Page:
The results of the study suggest that the IEQ in sustainably constructed or green homes are comparable to those of traditional homes (CIDB 2019). Traditional homes are characteristically less spacious (i.e., typical room will be 20 m2 or 200 ft2 in floor space, with a ceiling height of 2.4 m and a single panel window). In this respect, the temperature, relative humidity, and indoor air velocity recorded do not necessarily improve the living comfort of the occupants in these homes (Suhaida et al. 2013; Mohd Sahabuddin and Gonzalez-Longo 2019). The poor air ventilation and lack of fresh air intake necessitates the use of ceiling fans, to provide the minimum comfort level, which in turn, increases the operational cost. Previous studies by Pang et al. (2007) and Mohd Sahabuddin and Gonzalez-Longo (2019), demonstrated that the failure to respond to the problem of poor indoor air quality can bring adverse impacts on human health and productivity. Meanwhile, Building Related Illnesses (BRI) are closely related to prevailing poor IAP, and the impact of such poor building practices. In fact, with the growing concern for the Environment, Social and Governance (ESG) compliance, in line with the SDGs, such consideration will become increasingly important when designing and constructing homes and buildings in the future (Marques et al. 2020; Mannan and Al-Ghamdi 2021; Ratnasingam et al. 2023). The sick building syndrome (SBS) describes a situation in which building occupants experience acute health and/or comfort effects that appear to be linked to time spent in a particular building, but where no specific illness or cause can be identified (DOSH 2010).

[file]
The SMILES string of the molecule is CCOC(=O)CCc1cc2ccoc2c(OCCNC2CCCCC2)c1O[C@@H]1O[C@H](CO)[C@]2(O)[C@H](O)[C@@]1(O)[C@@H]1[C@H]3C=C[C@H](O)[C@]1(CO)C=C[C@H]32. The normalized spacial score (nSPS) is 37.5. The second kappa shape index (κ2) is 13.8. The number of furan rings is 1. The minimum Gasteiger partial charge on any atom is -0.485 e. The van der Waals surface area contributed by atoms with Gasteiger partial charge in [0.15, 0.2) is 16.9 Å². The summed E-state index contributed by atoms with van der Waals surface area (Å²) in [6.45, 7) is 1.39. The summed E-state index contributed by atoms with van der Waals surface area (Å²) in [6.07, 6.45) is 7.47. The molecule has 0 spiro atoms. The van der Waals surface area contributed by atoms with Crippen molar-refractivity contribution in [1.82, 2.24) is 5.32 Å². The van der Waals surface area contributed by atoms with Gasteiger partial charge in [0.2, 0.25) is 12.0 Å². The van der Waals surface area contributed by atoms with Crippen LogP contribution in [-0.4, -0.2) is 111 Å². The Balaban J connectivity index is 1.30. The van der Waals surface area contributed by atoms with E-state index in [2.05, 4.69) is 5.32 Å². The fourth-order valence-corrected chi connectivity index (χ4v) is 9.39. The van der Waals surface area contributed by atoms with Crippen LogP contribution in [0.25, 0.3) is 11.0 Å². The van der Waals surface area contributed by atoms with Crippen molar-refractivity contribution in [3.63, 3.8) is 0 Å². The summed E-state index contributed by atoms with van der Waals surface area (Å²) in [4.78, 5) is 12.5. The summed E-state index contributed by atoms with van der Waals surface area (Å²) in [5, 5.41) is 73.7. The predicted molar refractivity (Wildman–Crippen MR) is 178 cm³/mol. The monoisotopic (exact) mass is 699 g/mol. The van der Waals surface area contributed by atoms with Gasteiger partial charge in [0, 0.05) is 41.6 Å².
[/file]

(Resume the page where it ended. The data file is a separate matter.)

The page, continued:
The predictor variables levels of the IEQ in this study also suggest that although most of the levels were below of ICPIEQ (2010), the lack of awareness and knowledge about the importance of IEQ suggest that the general population may not be aware of above limit exposure levels, which may compromise their living comfort and overall health. What is apparent is that the respondents of the survey are also ignorant of the parameters that affect IEQ, and the prevailing poor living comfort is perceived to be attributed to weather phenomenon, rather that the design and construction of the homes, that affects the IEQ.

The air quality in a home or building is determined by indoor air quality, which in turn is affected by ventilation efficiency as well as the volume of air exchanged with outdoor air. According to the report by CREA (2022), the most likely cause of poor indoor air quality is poor building design and its maintenance, the presence of contaminants, and insufficient ventilation. It has been shown that ventilation is crucial to dilute the concentration of pollutants indoors (Kim et al. 2011). On the other hand, air contaminants from the outside air may also be brought into the building through the ventilation system. The ASHRAE Standard No. 62 for natural and Mechanical Ventilation suggests the minimum air exchange rate of 20 cfm/person, which will reduce the pollutants levels to acceptable limits.